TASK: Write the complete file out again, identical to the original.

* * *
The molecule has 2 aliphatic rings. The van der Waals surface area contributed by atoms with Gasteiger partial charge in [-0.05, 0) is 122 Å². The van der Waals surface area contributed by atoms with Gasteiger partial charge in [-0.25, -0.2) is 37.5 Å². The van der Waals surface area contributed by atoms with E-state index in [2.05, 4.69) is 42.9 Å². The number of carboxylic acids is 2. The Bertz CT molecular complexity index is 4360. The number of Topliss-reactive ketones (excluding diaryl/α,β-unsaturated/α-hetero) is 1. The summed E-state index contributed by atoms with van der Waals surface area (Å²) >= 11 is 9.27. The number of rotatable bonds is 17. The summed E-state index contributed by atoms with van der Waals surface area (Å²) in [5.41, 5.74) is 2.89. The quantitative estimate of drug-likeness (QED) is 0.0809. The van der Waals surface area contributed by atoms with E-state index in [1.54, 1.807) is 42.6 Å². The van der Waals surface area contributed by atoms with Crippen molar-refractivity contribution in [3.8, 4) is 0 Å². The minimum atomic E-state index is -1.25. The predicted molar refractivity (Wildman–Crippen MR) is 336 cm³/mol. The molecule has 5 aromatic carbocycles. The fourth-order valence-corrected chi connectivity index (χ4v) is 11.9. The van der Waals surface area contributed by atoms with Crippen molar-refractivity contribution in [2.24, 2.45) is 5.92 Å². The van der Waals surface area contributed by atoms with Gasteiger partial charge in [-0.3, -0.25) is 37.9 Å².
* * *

The molecule has 2 aliphatic rings. The van der Waals surface area contributed by atoms with Gasteiger partial charge in [-0.05, 0) is 122 Å². The van der Waals surface area contributed by atoms with Gasteiger partial charge in [-0.25, -0.2) is 37.5 Å². The van der Waals surface area contributed by atoms with E-state index in [2.05, 4.69) is 42.9 Å². The number of carboxylic acids is 2. The Bertz CT molecular complexity index is 4360. The number of Topliss-reactive ketones (excluding diaryl/α,β-unsaturated/α-hetero) is 1. The summed E-state index contributed by atoms with van der Waals surface area (Å²) >= 11 is 9.27. The number of rotatable bonds is 17. The summed E-state index contributed by atoms with van der Waals surface area (Å²) in [5.41, 5.74) is 2.89. The quantitative estimate of drug-likeness (QED) is 0.0809. The van der Waals surface area contributed by atoms with E-state index in [1.54, 1.807) is 42.6 Å². The van der Waals surface area contributed by atoms with Crippen molar-refractivity contribution in [3.8, 4) is 0 Å². The minimum atomic E-state index is -1.25. The predicted molar refractivity (Wildman–Crippen MR) is 336 cm³/mol. The molecule has 5 aromatic carbocycles. The fourth-order valence-corrected chi connectivity index (χ4v) is 11.9. The van der Waals surface area contributed by atoms with Crippen molar-refractivity contribution in [2.24, 2.45) is 5.92 Å². The van der Waals surface area contributed by atoms with Gasteiger partial charge in [-0.3, -0.25) is 37.9 Å².